This all-day conference will bring together some of the world’s leading experts on the economic issues related to aging. Eight academic presentations will address trends and drivers in the inequality of mortality; retirement security and health insurance; workforce aging, skill decline, and the organization of work; and a macro perspective on aging and growth. The presentations will be followed by a panel discussion moderated by Ángel Gavilán, director general for economics, statistics and research at the Bank of Spain.

In-Person Registration

Please register to attend the in-person event here.

Virtual Registration

Please register to watch the livestream here.

This event is co-sponsored by Bank of Spain – Center for Monetary and Financial Studies (CEMFI) and the Georgetown University Global Economic Challenges Network.

Featured

Katharine G. Abraham is a distinguished university professor at the University of Maryland. She served as commissioner of the U.S. Bureau of Labor Statistics from 1993 through 2001 and as a member of the President’s Council of Economic Advisers from 2011 through 2013. She currently serves on standing academic advisory committees convened by the U.S. Congressional Budget Office, Bureau of Economic Analysis, and Federal Reserve Bank of Chicago. Abraham is a research associate of the National Bureau of Economic Research and a research fellow of the Institute for the Study of Labor (IZA), a member of the National Academy of Sciences and of the American Academy of Arts and Sciences, a distinguished fellow of the American Economic Association, and an elected fellow of the American Statistical Association and of the Society of Labor Economists.

James Banks is professor of economics at the University of Manchester and senior research fellow at the Institute for Fiscal Studies (IFS). He joined the IFS as a full-time research economist in 1990. While employed by the IFS he directed research into consumption and savings from 1992 to 1999, completed a part-time Ph.D. in economics at University College London (UCL), and served as deputy director of IFS from 1997 to 2002. In 2002 Banks became deputy research director of IFS and joined the economics faculty at UCL, where he was professor of economics. He moved to Manchester in 2010. He received his B.S. from Bristol and M.S. from the London School of Economics.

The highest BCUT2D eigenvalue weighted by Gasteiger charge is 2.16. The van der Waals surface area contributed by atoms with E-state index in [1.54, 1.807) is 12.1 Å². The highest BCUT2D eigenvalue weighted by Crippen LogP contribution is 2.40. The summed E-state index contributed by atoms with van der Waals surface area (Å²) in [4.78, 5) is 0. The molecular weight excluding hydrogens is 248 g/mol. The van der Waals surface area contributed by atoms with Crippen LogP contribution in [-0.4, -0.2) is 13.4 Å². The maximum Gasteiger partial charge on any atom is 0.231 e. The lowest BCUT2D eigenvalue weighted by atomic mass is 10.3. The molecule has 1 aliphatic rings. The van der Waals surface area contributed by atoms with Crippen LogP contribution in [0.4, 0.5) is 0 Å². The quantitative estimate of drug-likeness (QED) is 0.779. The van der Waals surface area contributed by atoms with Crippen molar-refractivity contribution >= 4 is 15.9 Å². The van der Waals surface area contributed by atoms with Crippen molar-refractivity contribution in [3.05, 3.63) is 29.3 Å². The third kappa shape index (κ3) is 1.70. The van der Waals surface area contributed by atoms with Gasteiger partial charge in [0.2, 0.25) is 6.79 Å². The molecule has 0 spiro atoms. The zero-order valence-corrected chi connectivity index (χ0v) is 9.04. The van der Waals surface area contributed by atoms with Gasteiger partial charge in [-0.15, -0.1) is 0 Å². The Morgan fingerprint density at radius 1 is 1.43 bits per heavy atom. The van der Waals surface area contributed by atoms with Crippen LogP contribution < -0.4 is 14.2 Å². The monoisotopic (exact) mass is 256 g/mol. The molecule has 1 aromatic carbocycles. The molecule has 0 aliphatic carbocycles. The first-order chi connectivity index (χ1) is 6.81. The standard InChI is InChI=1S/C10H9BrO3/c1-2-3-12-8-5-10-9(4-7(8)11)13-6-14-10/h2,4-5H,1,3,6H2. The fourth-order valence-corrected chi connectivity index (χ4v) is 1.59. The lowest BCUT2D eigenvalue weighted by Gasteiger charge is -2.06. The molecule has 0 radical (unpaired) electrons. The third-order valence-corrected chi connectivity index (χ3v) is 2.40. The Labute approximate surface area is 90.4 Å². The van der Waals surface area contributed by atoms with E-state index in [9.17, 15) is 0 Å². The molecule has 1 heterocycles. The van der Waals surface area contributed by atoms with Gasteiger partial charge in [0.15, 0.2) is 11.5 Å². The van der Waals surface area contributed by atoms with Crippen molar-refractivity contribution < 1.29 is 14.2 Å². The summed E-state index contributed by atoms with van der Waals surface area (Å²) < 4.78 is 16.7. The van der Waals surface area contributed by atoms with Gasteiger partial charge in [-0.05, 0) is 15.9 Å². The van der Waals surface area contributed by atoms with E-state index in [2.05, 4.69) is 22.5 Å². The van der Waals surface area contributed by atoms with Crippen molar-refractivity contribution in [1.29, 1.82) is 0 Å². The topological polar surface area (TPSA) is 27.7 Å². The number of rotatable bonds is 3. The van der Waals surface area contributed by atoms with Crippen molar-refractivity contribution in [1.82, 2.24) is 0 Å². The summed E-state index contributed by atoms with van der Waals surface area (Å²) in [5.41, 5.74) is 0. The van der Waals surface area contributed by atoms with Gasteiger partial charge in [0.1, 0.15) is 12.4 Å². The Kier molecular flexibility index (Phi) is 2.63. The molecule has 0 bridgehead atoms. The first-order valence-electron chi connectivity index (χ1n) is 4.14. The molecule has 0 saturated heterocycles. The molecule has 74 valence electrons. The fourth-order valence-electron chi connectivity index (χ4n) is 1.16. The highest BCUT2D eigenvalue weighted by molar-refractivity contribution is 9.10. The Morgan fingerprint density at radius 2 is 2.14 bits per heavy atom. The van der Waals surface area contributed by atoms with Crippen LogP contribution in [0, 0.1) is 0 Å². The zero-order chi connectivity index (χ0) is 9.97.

Tito Boeri is professor of economics at Bocconi University, Milan, and acts as scientific director of the Fondazione Rodolfo Debenedetti. He was senior economist at the Organization for Economic Co-operation and Development from 1987 to 1996. He was also a consultant to the European Commission, International Monetary Fund, International Labour Organization, World Bank, and the Italian government. Currently, Boeri is a research fellow at the Centre for Economic Policy Research, Institute for the Study of Labor, and Igier-Bocconi. He is the founder of the economic policy watchdog website Lavoce.info and VoxEU and the scientific director of the Festival of Economics.

David Canning is the Richard Saltonstall Professor of Population Science and professor of economics and international health in the Department of Global Health and Population at Harvard T.H. Chan School of Public Health. His research focuses on the role of demographic change and health improvements in economic development. Canning served as associate director of the Harvard Center for Population and Development Studies (HCPDS) from 2008 to 2017, where he was principal investigator on the Welfare Effects of Balancing the Federal Social Security and Health Care Budgets project.

Ángel Gavilán (panel moderator) is the director general for economics, statistics, and research at the Bank of Spain. He is a member of the executive commission of the Bank of Spain and alternate to the governor on the Governing Council of the European Central Bank. He is also a member of the Monetary Policy Committee of the European System of Central Banks. He has a Ph.D. in economics from the University of Chicago and began his professional career at the Bank of Spain in 2005. Between 2012 and 2016 he worked at Banco Bilbao Vizcaya Argentaria (BBVA). From 2016 to 2018 he was deputy head of the economics and market analysis division in the European Stability Mechanism (ESM). At the end of 2018 he rejoined the Bank of Spain as the head of the financial analysis division and executive coordinator and deputy director of the economic developments department.

Pablo Hernández de Cos (welcome remarks) is governor of the Bank of Spain and member of the Governing and General Council of the European Central Bank (ECB). He is chair of the Basel Committee on Banking Supervision, chair of the Board of Governors of the Center for Latin American Monetary Studies, and chair of the Advisory Technical Committee of the European Systemic Risk Board. He is member of various European and international committees including the ESRB, the Financial Stability Board, the Bank for International Settlements Group of Governors and Heads of Supervision, and the Advisory Board of the Financial Stability Institute. He is also vice-chairman of the Board of the Spanish Macroprudential Authority Financial Stability Board (AMCESFI). He holds a Ph.D. in economics from Complutense University in Madrid, a degree in economics and business studies from CUNEF, and a degree in law from Universidad Nacional de Educación a Distancia.